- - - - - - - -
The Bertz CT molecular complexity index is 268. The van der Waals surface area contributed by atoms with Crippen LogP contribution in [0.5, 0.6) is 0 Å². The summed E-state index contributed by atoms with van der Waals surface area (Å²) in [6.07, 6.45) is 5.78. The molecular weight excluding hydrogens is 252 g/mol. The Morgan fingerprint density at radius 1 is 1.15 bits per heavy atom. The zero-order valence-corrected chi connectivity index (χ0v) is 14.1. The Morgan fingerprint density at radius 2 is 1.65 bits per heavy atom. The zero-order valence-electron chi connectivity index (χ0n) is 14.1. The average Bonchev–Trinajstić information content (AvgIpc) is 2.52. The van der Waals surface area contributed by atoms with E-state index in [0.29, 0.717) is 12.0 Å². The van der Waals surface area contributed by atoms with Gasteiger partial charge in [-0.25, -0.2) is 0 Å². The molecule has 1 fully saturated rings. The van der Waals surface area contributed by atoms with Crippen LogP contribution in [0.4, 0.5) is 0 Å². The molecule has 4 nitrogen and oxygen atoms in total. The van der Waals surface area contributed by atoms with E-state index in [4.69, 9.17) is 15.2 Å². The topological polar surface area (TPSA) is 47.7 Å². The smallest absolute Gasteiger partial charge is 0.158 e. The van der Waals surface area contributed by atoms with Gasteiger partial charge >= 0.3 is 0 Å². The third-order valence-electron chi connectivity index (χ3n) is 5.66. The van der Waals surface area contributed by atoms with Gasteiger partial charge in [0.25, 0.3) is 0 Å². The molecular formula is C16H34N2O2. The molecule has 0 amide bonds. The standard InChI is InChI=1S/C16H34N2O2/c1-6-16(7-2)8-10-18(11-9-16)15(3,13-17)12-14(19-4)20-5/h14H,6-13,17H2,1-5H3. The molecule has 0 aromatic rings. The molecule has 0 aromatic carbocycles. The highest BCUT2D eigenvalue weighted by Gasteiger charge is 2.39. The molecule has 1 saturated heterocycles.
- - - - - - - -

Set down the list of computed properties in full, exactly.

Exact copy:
The Bertz CT molecular complexity index is 268. The van der Waals surface area contributed by atoms with Crippen LogP contribution in [0.5, 0.6) is 0 Å². The summed E-state index contributed by atoms with van der Waals surface area (Å²) in [6.07, 6.45) is 5.78. The molecular weight excluding hydrogens is 252 g/mol. The Morgan fingerprint density at radius 1 is 1.15 bits per heavy atom. The zero-order valence-corrected chi connectivity index (χ0v) is 14.1. The Morgan fingerprint density at radius 2 is 1.65 bits per heavy atom. The zero-order valence-electron chi connectivity index (χ0n) is 14.1. The average Bonchev–Trinajstić information content (AvgIpc) is 2.52. The van der Waals surface area contributed by atoms with E-state index in [0.29, 0.717) is 12.0 Å². The van der Waals surface area contributed by atoms with Gasteiger partial charge in [-0.25, -0.2) is 0 Å². The molecule has 1 fully saturated rings. The van der Waals surface area contributed by atoms with Crippen LogP contribution in [0.4, 0.5) is 0 Å². The molecule has 4 nitrogen and oxygen atoms in total. The van der Waals surface area contributed by atoms with E-state index in [4.69, 9.17) is 15.2 Å². The topological polar surface area (TPSA) is 47.7 Å². The smallest absolute Gasteiger partial charge is 0.158 e. The van der Waals surface area contributed by atoms with Gasteiger partial charge >= 0.3 is 0 Å². The third-order valence-electron chi connectivity index (χ3n) is 5.66. The van der Waals surface area contributed by atoms with Gasteiger partial charge in [0.25, 0.3) is 0 Å². The molecular formula is C16H34N2O2. The molecule has 0 amide bonds. The standard InChI is InChI=1S/C16H34N2O2/c1-6-16(7-2)8-10-18(11-9-16)15(3,13-17)12-14(19-4)20-5/h14H,6-13,17H2,1-5H3. The molecule has 0 aromatic rings. The molecule has 0 aromatic carbocycles. The highest BCUT2D eigenvalue weighted by Gasteiger charge is 2.39. The molecule has 1 saturated heterocycles.